Model Families to Model Country: Community Workers Help Scale Up Ethiopia’s Health Program

Mesrak BelatchewIn a typical farmhouse scenario, families live in single-room homes—made of straw, wood, and mud—together with their cattle and other animals. They cook in the same room and do not have latrines or isolated waste disposal facilities. However, Ethiopia’s “model families”—a cornerstone of the country’s successful Health Extension Program (HEP)—build separate kitchens, arrange a place for their cattle outside the family tukul, and dig latrines.

Empowering families with healthy behaviors
Training model families is one of the HEP’s important strategies, and is adapted from Paul Lazarsfeld’s and Everett Rogers’ theories of mass communication and diffusion of innovation. Using criteria based on social and economic status with the community, the HEP selects women who are likely to be early adopters of new behaviors as health extension workers (HEWs). The HEWs train parents on health behaviors such as hygiene and sanitation, accessing services (e.g., early childhood immunization), family planning, infant feeding practices, and nutrition. The family uses these lessons to make changes to its home and health care, and then it can graduate and become a model family.

Ethiopian women, Tigray RegionScaling up
The HEP began in 2004 and there are now 34,000 HEWs in Ethiopia. The HEP initially focused on establishing model families in rural areas, and in recent years has included urban settings as well. It has also grown in scope by increasing the target for training of model families to cover 100% of Ethiopian households. As the Ethiopian minister of health noted at the recent Global Health Council meeting, “Delivering impact in women and children’s health: The challenges and opportunities of service integration,” the principle aims at a continuous expansion of model families to model villages-districts-provinces, and then eventually to a model country!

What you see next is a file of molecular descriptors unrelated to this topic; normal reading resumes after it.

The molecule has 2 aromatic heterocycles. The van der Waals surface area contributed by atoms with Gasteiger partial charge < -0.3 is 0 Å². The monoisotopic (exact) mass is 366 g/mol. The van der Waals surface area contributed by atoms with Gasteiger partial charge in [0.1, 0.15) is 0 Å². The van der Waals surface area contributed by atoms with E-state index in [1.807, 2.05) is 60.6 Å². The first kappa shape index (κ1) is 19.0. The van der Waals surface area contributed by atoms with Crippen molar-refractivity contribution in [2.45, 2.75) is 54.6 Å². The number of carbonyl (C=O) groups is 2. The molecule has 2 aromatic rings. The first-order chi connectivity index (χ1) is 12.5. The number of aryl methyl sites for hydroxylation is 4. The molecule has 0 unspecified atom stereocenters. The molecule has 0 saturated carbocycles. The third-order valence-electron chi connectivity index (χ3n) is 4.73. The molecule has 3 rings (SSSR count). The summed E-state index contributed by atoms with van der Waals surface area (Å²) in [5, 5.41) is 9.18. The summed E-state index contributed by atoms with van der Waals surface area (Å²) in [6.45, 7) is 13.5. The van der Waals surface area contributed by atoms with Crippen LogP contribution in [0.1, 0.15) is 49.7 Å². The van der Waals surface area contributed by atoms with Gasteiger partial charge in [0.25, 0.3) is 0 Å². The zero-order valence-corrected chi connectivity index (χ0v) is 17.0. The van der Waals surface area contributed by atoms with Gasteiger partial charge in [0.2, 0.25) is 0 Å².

Making an impact
Currently, HEWs provide an expanded array of primary health care services that include rapid diagnostic testing and treatment of malaria, insertion of single-rod implants for women seeking long-term family planning methods, clean and safe child delivery, administration of misoprostol for women to prevent postpartum hemorrhage, and community case management of pneumonia.

The HEP is also credited with marked improvements in several health indicators. Comparing some of the indicators from the Ethiopia demographic and health survey 2005 to the Baseline household health survey summary report in 2009 we see that:

  • Contraceptive prevalence increased from 14.7% to 31.6%
  • The proportion of children fully immunized grew from 16.7% to 46.3%
  • Antenatal care coverage increased from 28% to 54%
  • Households with mosquito nets increased from 6% to 75%.

According to the minister of health, the forthcoming demographic and health survey for 2011 will show even more improvements.

Beyond Ethiopia’s borders
CapacityPlus explores available global interventions that help enhance the productivity of community health workers, particularly in a well-integrated community health program. Recognizing the importance of bringing health services closer to the community at scale, CapacityPlus plans to engage further as more countries (i.e., Mali, Mozambique) adopt similar strategies and determine key guiding principles for a successful community health program both at policy and service delivery points.

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Photo 1 by Crystal Ng. Photo 2 courtesy of IntraHealth International. (Ethiopian women, Tigray, Ethiopia)